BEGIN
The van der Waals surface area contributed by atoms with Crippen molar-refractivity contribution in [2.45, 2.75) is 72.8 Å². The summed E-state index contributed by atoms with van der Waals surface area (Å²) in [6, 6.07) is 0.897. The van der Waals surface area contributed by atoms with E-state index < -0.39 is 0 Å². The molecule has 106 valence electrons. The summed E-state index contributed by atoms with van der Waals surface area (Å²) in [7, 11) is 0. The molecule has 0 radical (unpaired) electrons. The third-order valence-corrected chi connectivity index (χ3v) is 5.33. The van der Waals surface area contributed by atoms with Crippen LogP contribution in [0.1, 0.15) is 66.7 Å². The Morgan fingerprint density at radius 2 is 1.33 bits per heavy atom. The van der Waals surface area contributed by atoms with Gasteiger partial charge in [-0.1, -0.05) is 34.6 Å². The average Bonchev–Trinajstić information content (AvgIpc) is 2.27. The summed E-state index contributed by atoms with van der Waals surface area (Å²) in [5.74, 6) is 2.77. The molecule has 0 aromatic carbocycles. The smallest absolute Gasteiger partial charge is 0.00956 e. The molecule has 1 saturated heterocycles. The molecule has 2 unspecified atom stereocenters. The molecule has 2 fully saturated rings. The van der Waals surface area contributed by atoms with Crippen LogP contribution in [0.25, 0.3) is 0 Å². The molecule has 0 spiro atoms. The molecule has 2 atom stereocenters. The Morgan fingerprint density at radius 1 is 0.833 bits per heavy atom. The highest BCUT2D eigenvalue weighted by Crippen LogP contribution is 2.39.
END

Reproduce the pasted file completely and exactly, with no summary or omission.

The van der Waals surface area contributed by atoms with Crippen molar-refractivity contribution in [2.45, 2.75) is 72.8 Å². The summed E-state index contributed by atoms with van der Waals surface area (Å²) in [6, 6.07) is 0.897. The van der Waals surface area contributed by atoms with E-state index < -0.39 is 0 Å². The molecule has 106 valence electrons. The summed E-state index contributed by atoms with van der Waals surface area (Å²) in [7, 11) is 0. The molecule has 0 radical (unpaired) electrons. The third-order valence-corrected chi connectivity index (χ3v) is 5.33. The van der Waals surface area contributed by atoms with Crippen LogP contribution in [0.1, 0.15) is 66.7 Å². The Morgan fingerprint density at radius 2 is 1.33 bits per heavy atom. The van der Waals surface area contributed by atoms with Gasteiger partial charge in [-0.1, -0.05) is 34.6 Å². The average Bonchev–Trinajstić information content (AvgIpc) is 2.27. The summed E-state index contributed by atoms with van der Waals surface area (Å²) in [5.74, 6) is 2.77. The molecule has 0 aromatic carbocycles. The smallest absolute Gasteiger partial charge is 0.00956 e. The molecule has 1 saturated heterocycles. The molecule has 2 unspecified atom stereocenters. The molecule has 2 fully saturated rings. The van der Waals surface area contributed by atoms with Crippen LogP contribution in [0.25, 0.3) is 0 Å². The molecule has 0 spiro atoms. The molecule has 2 atom stereocenters. The Morgan fingerprint density at radius 1 is 0.833 bits per heavy atom. The highest BCUT2D eigenvalue weighted by Crippen LogP contribution is 2.39.